Alcohol and Drug Consumption among Students from Pachuca, Hidalgo

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Salud Pública de México





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OBJECTIVE. To determine the prevalence of alcohol and drug consumption and its relationship to sociodemographic variables, leisure activities, antisocial behavior, family norms and conflicts, among others. MATERIAL AND METHODS. Data derive from a representative survey of 1 929 students of junior high and high school, conducted in 1996 in the city of Pachuca, Hidalgo, Mexico. Of these, 44.9% were boys and 52.5% were girls; mean age was 14. A self-applied questionnaire, prepared by the WHO together with some countries, among them Mexico, was completed by the studied subjects, and included indicators of alcohol and drug consumption. RESULTS. Of the total sample, 47.9% had tried alcohol, and 12.6% had drunk large quantities -5 drinks or more per sitting- during the month previous to the survey. Preferred drinks are beer and "coolers", which they buy at shops where no identification is required and drink at home or at friend's homes. With respect to drugs, 5.1% had tried illegal or medical drugs without prescription, in particular inhalants, marihuana and tranquilizers. More boys consumed illegal drugs, and more girls medical drugs without prescription. Boys, who are also older, more frequently consumed alcohol and drugs and were more often employed during the previous year at part-time jobs. High alcohol level and drug consumers were characterized by their frequent report of being bored in their free time, drinking with friends and enrolling in antisocial behavior. With respect to family norms, they follow them less and show less interest in doing so. An elevated percentage informed that their parents fight frequently, that they have sought help for this reason and have intended separation. CONCLUSIONS. Groups who drink more alcohol and use other drugs, in contrast with non-users, presented more behavioral problems, more outdoors activities that included drinking with friends, more antisocial behavior, had a distant relationship with their families sharing few activities with them, an showed little interest in following family rules and perceiving conflicts within their families.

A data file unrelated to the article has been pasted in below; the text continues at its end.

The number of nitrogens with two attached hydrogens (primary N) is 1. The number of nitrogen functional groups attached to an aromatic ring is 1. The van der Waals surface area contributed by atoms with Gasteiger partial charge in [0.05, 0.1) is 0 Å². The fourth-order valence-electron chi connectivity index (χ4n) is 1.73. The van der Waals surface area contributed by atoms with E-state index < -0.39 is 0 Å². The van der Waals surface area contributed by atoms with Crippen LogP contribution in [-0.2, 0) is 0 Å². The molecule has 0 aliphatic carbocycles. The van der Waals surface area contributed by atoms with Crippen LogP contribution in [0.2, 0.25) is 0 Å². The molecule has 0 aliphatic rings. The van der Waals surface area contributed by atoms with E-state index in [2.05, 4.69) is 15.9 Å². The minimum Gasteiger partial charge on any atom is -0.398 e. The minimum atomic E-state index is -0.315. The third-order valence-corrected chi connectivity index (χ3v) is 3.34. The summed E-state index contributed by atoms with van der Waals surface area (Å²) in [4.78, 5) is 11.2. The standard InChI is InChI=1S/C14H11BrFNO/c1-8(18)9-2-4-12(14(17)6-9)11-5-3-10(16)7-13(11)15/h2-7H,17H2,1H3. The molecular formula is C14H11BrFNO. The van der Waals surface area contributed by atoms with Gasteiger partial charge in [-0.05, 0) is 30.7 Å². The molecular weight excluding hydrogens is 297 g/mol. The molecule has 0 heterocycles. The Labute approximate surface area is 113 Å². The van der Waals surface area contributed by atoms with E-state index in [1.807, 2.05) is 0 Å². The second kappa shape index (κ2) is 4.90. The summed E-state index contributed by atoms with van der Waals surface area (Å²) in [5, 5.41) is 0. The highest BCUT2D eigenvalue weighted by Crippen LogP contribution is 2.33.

Originally published by SciELO Public Health. Publisher's PDF and HTML fulltext available through remote link. Article published in Spanish.